Sanders, he said, “should issue not only a correction, but an apology.”
The Anti-Defamation League (ADL) also blasted Sanders for his “misstatements regarding the 2014 conflict between Israel and the terrorist group Hamas.”
In a statement released on Thursday, ADL CEO Jonathan A. Greenblatt asserted: “Even the highest number of casualties claimed by Palestinian sources that include Hamas members engaged in attacking Israel is five times less than the number cited by Bernie Sanders. As Mr. Sanders publicly discusses his approach to key US foreign policy priorities, including Israeli-Palestinian negotiations, accuracy and accountability are essential for the voting public, but also for US credibility in the international community.”
Sanders’ spokesman Michael Briggs on Thursday responded to the ADL’s request for clarification about his Gaza statements by claiming,”There is no candidate for president who will be a stronger supporter of Israel’s right to exist in freedom, peace and security,” and then going on the offensive. “As we go forward in this campaign, distorting the truth is not useful,” Briggs wrote. “We hope there can be an honest discussion of this important issue.”
He continued by providing his own account of the statements:
During a recent New York Daily News editorial board interview, Sanders was asked about the 2014 Israel-Gaza conflict. “Help me out here because I don’t remember the figures,” he said before saying his recollection was that 10,000 Palestinians were killed. He then immediately added, “Does that sound right?” The interviewer did a quick search and found that, in fact, more than 2,000 Palestinians were killed and 10,000 were wounded. The United Nations has estimated that 2,104 were killed, including 1,462 civilians. Understanding that his recollection was about the total number of casualties, not the death toll, the senator immediately accepted that correction and the discussion moved on to other topics.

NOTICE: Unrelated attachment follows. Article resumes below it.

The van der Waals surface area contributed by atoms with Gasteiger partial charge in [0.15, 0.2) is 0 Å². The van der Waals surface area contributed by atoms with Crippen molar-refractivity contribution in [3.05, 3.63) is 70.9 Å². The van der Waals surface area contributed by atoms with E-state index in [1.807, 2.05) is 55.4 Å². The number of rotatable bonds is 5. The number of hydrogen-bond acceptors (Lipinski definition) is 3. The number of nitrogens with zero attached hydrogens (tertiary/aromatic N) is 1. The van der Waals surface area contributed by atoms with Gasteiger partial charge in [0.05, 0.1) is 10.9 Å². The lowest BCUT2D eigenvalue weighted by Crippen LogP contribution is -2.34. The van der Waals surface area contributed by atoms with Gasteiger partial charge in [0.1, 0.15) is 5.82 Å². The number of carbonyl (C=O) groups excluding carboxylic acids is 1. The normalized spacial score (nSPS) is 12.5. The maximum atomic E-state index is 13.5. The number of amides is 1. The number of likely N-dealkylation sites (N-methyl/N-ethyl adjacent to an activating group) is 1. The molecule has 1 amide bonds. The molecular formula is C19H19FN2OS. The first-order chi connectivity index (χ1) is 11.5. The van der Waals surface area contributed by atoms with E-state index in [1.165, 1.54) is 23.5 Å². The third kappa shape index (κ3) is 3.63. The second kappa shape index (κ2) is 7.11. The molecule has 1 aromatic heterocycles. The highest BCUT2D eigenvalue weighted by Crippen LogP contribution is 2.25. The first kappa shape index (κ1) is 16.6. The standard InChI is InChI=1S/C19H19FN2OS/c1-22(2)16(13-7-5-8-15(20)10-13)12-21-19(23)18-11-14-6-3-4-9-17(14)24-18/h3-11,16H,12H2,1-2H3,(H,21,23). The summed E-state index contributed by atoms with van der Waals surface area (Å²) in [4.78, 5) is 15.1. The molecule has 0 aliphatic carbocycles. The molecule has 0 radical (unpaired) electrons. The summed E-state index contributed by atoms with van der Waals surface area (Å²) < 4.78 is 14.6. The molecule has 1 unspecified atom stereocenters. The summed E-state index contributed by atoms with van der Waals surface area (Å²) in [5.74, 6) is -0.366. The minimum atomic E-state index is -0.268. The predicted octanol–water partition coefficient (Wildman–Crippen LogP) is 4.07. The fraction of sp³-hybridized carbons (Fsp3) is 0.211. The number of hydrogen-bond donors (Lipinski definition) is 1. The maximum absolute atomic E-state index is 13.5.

The idea that Sen. Sanders stated definitely that 10,000 Palestinians were killed is just not accurate and a distortion of that discussion. Bringing peace between Israel and the Palestinians will not be easy. It would help if candidates’ positions on this issue are not distorted.
The 50-day Hamas war against Israel left 66 Israeli soldiers and six civilians dead; there were a total of 842 Israeli casualties during the conflict. On the other side, UN and Palestinian sources claimed that some 2,100 Palestinians in Gaza were killed, of whom 72 to 84 percent were civilians. There are strong reasons to contest these Palestinian figures and argue that the percentage of Gazan civilian casualties was fewer than 50 percent. On December 1, 2014, the Meir Amit Intelligence and Terrorism Information Center reported on its detailed, name-by-name analysis of 1,598 Palestinian fatalities in Operation Protective Edge that amounted to 75 percent of those who were killed. Of the fatalities who could be identified, about 45 percent were non-combatants, while 55 percent were combatants – nowhere near the levels of civilian losses that were discussed in the media.